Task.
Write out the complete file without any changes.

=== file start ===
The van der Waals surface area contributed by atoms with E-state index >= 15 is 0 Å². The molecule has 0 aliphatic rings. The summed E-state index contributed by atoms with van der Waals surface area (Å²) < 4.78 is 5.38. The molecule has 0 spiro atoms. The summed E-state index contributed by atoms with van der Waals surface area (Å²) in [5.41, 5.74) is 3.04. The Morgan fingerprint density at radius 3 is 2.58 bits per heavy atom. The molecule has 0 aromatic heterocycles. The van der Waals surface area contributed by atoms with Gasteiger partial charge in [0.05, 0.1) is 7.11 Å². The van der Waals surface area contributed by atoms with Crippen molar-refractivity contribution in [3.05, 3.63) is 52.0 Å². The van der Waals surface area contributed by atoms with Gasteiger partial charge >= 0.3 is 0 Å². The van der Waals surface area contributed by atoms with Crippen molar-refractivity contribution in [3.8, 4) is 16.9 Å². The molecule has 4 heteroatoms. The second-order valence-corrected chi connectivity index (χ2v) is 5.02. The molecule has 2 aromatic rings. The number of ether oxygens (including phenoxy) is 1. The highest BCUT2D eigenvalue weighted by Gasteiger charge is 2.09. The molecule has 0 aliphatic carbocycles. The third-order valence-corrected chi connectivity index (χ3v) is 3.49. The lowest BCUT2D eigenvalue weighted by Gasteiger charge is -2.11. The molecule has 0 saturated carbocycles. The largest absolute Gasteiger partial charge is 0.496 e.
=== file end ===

The van der Waals surface area contributed by atoms with E-state index >= 15 is 0 Å². The molecule has 0 aliphatic rings. The summed E-state index contributed by atoms with van der Waals surface area (Å²) < 4.78 is 5.38. The molecule has 0 spiro atoms. The summed E-state index contributed by atoms with van der Waals surface area (Å²) in [5.41, 5.74) is 3.04. The Morgan fingerprint density at radius 3 is 2.58 bits per heavy atom. The molecule has 0 aromatic heterocycles. The van der Waals surface area contributed by atoms with Gasteiger partial charge in [0.05, 0.1) is 7.11 Å². The van der Waals surface area contributed by atoms with Crippen molar-refractivity contribution in [3.05, 3.63) is 52.0 Å². The van der Waals surface area contributed by atoms with Gasteiger partial charge >= 0.3 is 0 Å². The van der Waals surface area contributed by atoms with Crippen molar-refractivity contribution in [3.8, 4) is 16.9 Å². The molecule has 4 heteroatoms. The second-order valence-corrected chi connectivity index (χ2v) is 5.02. The molecule has 2 aromatic rings. The number of ether oxygens (including phenoxy) is 1. The highest BCUT2D eigenvalue weighted by Gasteiger charge is 2.09. The molecule has 0 aliphatic carbocycles. The third-order valence-corrected chi connectivity index (χ3v) is 3.49. The lowest BCUT2D eigenvalue weighted by Gasteiger charge is -2.11. The molecule has 0 saturated carbocycles. The largest absolute Gasteiger partial charge is 0.496 e.